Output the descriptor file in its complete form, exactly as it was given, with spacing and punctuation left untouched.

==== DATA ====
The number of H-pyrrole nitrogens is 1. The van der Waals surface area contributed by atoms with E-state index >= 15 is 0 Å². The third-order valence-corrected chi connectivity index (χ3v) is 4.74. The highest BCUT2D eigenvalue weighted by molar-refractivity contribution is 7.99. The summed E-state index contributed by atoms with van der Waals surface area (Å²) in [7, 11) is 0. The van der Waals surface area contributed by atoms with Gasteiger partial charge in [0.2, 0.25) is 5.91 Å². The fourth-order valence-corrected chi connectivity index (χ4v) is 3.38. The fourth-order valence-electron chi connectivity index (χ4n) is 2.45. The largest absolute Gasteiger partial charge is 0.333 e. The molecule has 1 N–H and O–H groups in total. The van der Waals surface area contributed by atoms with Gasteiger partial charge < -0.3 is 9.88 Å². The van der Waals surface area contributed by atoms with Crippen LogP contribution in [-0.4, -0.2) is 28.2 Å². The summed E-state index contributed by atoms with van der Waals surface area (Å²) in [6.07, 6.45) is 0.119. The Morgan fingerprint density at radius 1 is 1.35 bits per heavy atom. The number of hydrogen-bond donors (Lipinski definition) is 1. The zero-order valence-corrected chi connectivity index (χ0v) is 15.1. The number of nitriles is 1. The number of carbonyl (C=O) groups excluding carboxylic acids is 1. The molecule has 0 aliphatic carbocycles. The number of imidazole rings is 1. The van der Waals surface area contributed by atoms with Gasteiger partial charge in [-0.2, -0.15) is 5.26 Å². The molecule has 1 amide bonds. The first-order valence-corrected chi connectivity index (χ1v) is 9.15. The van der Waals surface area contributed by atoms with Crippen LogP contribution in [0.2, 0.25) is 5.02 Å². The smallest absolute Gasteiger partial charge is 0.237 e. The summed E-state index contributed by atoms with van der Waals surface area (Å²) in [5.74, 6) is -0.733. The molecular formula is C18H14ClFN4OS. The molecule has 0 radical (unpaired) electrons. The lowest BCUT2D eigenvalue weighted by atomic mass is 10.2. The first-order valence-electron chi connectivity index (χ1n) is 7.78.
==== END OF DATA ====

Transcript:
The number of H-pyrrole nitrogens is 1. The van der Waals surface area contributed by atoms with E-state index >= 15 is 0 Å². The third-order valence-corrected chi connectivity index (χ3v) is 4.74. The highest BCUT2D eigenvalue weighted by molar-refractivity contribution is 7.99. The summed E-state index contributed by atoms with van der Waals surface area (Å²) in [7, 11) is 0. The van der Waals surface area contributed by atoms with Gasteiger partial charge in [0.2, 0.25) is 5.91 Å². The fourth-order valence-corrected chi connectivity index (χ4v) is 3.38. The fourth-order valence-electron chi connectivity index (χ4n) is 2.45. The largest absolute Gasteiger partial charge is 0.333 e. The molecule has 1 N–H and O–H groups in total. The van der Waals surface area contributed by atoms with Gasteiger partial charge < -0.3 is 9.88 Å². The van der Waals surface area contributed by atoms with Crippen LogP contribution in [-0.4, -0.2) is 28.2 Å². The summed E-state index contributed by atoms with van der Waals surface area (Å²) in [6.07, 6.45) is 0.119. The Morgan fingerprint density at radius 1 is 1.35 bits per heavy atom. The number of hydrogen-bond donors (Lipinski definition) is 1. The zero-order valence-corrected chi connectivity index (χ0v) is 15.1. The number of nitriles is 1. The number of carbonyl (C=O) groups excluding carboxylic acids is 1. The molecule has 0 aliphatic carbocycles. The number of imidazole rings is 1. The van der Waals surface area contributed by atoms with Gasteiger partial charge in [-0.2, -0.15) is 5.26 Å². The molecule has 1 amide bonds. The first-order valence-corrected chi connectivity index (χ1v) is 9.15. The van der Waals surface area contributed by atoms with Crippen LogP contribution in [0.2, 0.25) is 5.02 Å². The smallest absolute Gasteiger partial charge is 0.237 e. The summed E-state index contributed by atoms with van der Waals surface area (Å²) in [5.74, 6) is -0.733. The molecular formula is C18H14ClFN4OS. The molecule has 0 radical (unpaired) electrons. The lowest BCUT2D eigenvalue weighted by atomic mass is 10.2. The first-order valence-electron chi connectivity index (χ1n) is 7.78.